After reviewing Valeant’s takeover proposal last week, Allergan today announced it has deemed the offer “grossly inadequate,” leading the botox maker’s board to turn down the bid in a unanimous vote.
In a company press release, Allergan leadership stated they believed Valeant's business model created substantial risks and uncertainties for Allergan's stockholders, citing that Valeant's anemic organic growth is driven by unsustainable price increases and that Valeant’s R&D pipeline paled in comparison to Allergan’s.
"The board strongly recommends that Allergan stockholders reject Valeant's exchange offer and prevent Valeant from taking control of Allergan at a price that does not appropriately reflect the underlying value of Allergan's assets, operations and prospects, including our industry-leading position and projected growth opportunities,” David E.I. Pyott, Allergan's Chairman of the Board CEO, said. “Allergan has a track record of consistently acting in the best interests of its stockholders, and the Board continues to be confident that Allergan will create significantly more value than Valeant's proposal."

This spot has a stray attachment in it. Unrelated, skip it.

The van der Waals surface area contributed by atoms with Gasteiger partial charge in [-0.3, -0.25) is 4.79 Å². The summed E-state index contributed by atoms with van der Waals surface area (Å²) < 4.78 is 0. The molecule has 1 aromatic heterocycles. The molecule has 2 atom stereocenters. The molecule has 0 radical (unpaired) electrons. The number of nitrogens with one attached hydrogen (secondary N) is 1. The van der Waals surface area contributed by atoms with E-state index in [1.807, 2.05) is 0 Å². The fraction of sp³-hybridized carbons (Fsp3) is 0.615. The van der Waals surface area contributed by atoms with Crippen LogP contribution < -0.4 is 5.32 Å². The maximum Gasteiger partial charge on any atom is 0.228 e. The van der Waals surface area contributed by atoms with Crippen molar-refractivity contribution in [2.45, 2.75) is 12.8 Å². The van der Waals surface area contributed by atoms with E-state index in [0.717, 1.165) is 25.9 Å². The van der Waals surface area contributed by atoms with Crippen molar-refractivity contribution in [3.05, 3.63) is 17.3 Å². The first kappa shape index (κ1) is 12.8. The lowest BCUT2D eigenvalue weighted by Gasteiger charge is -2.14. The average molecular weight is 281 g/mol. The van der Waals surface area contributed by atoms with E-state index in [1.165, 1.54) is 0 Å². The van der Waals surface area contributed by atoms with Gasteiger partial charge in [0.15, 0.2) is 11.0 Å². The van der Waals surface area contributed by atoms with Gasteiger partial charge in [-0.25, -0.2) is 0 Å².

According to Valeant’s merger offer, Allergan stockholders would exchange each share of common stock of the Company for 0.83 shares of Valeant common stock and $72.00 in cash, or another amount of cash/number of shares set forth in the exchange offer. Allergan noted that the “implied value of the Exchange Offer is $173.20 per share, based on the closing price of Valeant's stock on June 20, 2014, which is substantially lower than the initial $179.25 per share implied value of Valeant's May 30, 2014 re-revised proposal, which also included a contingent value right that is not included in the Exchange Offer.”
“Allergan’s rejection of Valeant’s proposal is based on beliefs and assumptions about our business that are not supported by the facts,” Laurie W. Little, head of investor relations for Valeant, said in New York Times report.
In response, Valeant posted a presentation to tell its side of the story, stating that Allergan’s claims were based on IMS’s U.S. prescription data and included products that they don’t own and disregarded other products. Valeant added that Allergan’s conclusions are both “inaccurate and based on a fraction of our overall business.”